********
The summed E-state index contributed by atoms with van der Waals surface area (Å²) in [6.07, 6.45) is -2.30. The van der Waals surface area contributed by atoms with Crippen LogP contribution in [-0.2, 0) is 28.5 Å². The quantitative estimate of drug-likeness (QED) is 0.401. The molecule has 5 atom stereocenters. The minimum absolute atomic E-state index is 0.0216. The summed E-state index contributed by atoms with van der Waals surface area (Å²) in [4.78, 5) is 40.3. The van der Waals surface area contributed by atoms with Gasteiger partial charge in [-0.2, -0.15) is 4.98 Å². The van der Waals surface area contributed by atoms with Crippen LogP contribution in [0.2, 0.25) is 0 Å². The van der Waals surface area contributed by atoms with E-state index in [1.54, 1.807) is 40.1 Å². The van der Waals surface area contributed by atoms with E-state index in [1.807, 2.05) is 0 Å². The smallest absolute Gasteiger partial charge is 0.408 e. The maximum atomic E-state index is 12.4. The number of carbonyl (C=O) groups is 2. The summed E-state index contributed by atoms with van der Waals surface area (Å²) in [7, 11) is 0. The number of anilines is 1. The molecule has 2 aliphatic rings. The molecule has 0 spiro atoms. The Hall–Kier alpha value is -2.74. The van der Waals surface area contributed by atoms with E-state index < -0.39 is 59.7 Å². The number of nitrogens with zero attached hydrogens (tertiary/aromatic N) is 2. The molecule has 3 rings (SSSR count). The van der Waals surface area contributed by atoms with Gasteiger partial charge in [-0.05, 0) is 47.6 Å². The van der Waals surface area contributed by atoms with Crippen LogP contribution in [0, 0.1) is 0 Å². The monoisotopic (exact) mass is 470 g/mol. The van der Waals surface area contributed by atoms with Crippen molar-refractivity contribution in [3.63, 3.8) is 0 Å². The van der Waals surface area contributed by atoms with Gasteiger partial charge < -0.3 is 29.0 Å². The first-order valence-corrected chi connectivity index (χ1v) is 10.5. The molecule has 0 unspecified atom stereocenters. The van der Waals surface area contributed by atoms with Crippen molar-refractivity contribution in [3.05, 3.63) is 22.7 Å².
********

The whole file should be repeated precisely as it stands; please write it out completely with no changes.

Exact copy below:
The summed E-state index contributed by atoms with van der Waals surface area (Å²) in [6.07, 6.45) is -2.30. The van der Waals surface area contributed by atoms with Crippen LogP contribution in [-0.2, 0) is 28.5 Å². The quantitative estimate of drug-likeness (QED) is 0.401. The molecule has 5 atom stereocenters. The minimum absolute atomic E-state index is 0.0216. The summed E-state index contributed by atoms with van der Waals surface area (Å²) in [4.78, 5) is 40.3. The van der Waals surface area contributed by atoms with Gasteiger partial charge in [-0.2, -0.15) is 4.98 Å². The van der Waals surface area contributed by atoms with Crippen LogP contribution in [0.2, 0.25) is 0 Å². The van der Waals surface area contributed by atoms with E-state index in [1.54, 1.807) is 40.1 Å². The van der Waals surface area contributed by atoms with E-state index in [1.807, 2.05) is 0 Å². The smallest absolute Gasteiger partial charge is 0.408 e. The maximum atomic E-state index is 12.4. The number of carbonyl (C=O) groups is 2. The summed E-state index contributed by atoms with van der Waals surface area (Å²) in [7, 11) is 0. The number of anilines is 1. The molecule has 2 aliphatic rings. The molecule has 0 spiro atoms. The Hall–Kier alpha value is -2.74. The van der Waals surface area contributed by atoms with E-state index < -0.39 is 59.7 Å². The number of nitrogens with zero attached hydrogens (tertiary/aromatic N) is 2. The molecule has 3 rings (SSSR count). The van der Waals surface area contributed by atoms with Gasteiger partial charge in [-0.05, 0) is 47.6 Å². The van der Waals surface area contributed by atoms with Crippen LogP contribution in [0, 0.1) is 0 Å². The monoisotopic (exact) mass is 470 g/mol. The van der Waals surface area contributed by atoms with Crippen molar-refractivity contribution in [3.63, 3.8) is 0 Å². The van der Waals surface area contributed by atoms with Gasteiger partial charge < -0.3 is 29.0 Å². The first-order valence-corrected chi connectivity index (χ1v) is 10.5. The molecule has 0 unspecified atom stereocenters. The van der Waals surface area contributed by atoms with Crippen molar-refractivity contribution in [3.05, 3.63) is 22.7 Å².